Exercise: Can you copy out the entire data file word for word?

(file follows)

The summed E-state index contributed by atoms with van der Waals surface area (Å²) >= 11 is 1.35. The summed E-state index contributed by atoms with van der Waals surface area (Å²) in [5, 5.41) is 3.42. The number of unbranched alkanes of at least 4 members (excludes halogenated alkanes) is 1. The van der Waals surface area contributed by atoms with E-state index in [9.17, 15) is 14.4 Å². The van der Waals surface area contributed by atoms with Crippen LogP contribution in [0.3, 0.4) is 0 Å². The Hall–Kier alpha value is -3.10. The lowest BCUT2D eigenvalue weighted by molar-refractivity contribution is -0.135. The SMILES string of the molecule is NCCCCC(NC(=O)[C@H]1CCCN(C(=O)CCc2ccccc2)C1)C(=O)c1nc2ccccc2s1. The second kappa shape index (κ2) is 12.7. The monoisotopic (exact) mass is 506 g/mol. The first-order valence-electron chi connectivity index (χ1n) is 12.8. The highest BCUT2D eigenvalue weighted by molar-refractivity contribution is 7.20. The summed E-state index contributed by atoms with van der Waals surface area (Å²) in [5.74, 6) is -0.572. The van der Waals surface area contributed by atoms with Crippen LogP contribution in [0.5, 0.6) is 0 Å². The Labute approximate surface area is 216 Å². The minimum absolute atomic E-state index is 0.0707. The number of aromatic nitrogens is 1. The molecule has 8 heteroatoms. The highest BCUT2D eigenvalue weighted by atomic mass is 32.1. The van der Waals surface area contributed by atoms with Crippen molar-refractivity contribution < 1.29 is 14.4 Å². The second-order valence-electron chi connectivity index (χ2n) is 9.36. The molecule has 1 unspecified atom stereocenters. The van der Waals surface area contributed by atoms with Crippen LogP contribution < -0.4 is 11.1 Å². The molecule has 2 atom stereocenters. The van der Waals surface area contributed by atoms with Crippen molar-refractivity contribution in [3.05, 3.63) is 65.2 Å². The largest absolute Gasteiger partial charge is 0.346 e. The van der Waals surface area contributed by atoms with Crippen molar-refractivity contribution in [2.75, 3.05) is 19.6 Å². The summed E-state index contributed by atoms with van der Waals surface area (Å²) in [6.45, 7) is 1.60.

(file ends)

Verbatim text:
The summed E-state index contributed by atoms with van der Waals surface area (Å²) >= 11 is 1.35. The summed E-state index contributed by atoms with van der Waals surface area (Å²) in [5, 5.41) is 3.42. The number of unbranched alkanes of at least 4 members (excludes halogenated alkanes) is 1. The van der Waals surface area contributed by atoms with E-state index in [9.17, 15) is 14.4 Å². The van der Waals surface area contributed by atoms with Crippen LogP contribution in [0.3, 0.4) is 0 Å². The Hall–Kier alpha value is -3.10. The lowest BCUT2D eigenvalue weighted by molar-refractivity contribution is -0.135. The SMILES string of the molecule is NCCCCC(NC(=O)[C@H]1CCCN(C(=O)CCc2ccccc2)C1)C(=O)c1nc2ccccc2s1. The second kappa shape index (κ2) is 12.7. The monoisotopic (exact) mass is 506 g/mol. The first-order valence-electron chi connectivity index (χ1n) is 12.8. The highest BCUT2D eigenvalue weighted by molar-refractivity contribution is 7.20. The summed E-state index contributed by atoms with van der Waals surface area (Å²) in [5.74, 6) is -0.572. The van der Waals surface area contributed by atoms with Crippen LogP contribution in [0.5, 0.6) is 0 Å². The Labute approximate surface area is 216 Å². The minimum absolute atomic E-state index is 0.0707. The number of aromatic nitrogens is 1. The molecule has 8 heteroatoms. The highest BCUT2D eigenvalue weighted by atomic mass is 32.1. The van der Waals surface area contributed by atoms with Crippen molar-refractivity contribution < 1.29 is 14.4 Å². The second-order valence-electron chi connectivity index (χ2n) is 9.36. The molecule has 1 unspecified atom stereocenters. The van der Waals surface area contributed by atoms with Crippen LogP contribution < -0.4 is 11.1 Å². The molecule has 2 atom stereocenters. The van der Waals surface area contributed by atoms with Crippen molar-refractivity contribution in [3.05, 3.63) is 65.2 Å². The largest absolute Gasteiger partial charge is 0.346 e. The van der Waals surface area contributed by atoms with Crippen molar-refractivity contribution in [2.75, 3.05) is 19.6 Å². The summed E-state index contributed by atoms with van der Waals surface area (Å²) in [6.45, 7) is 1.60.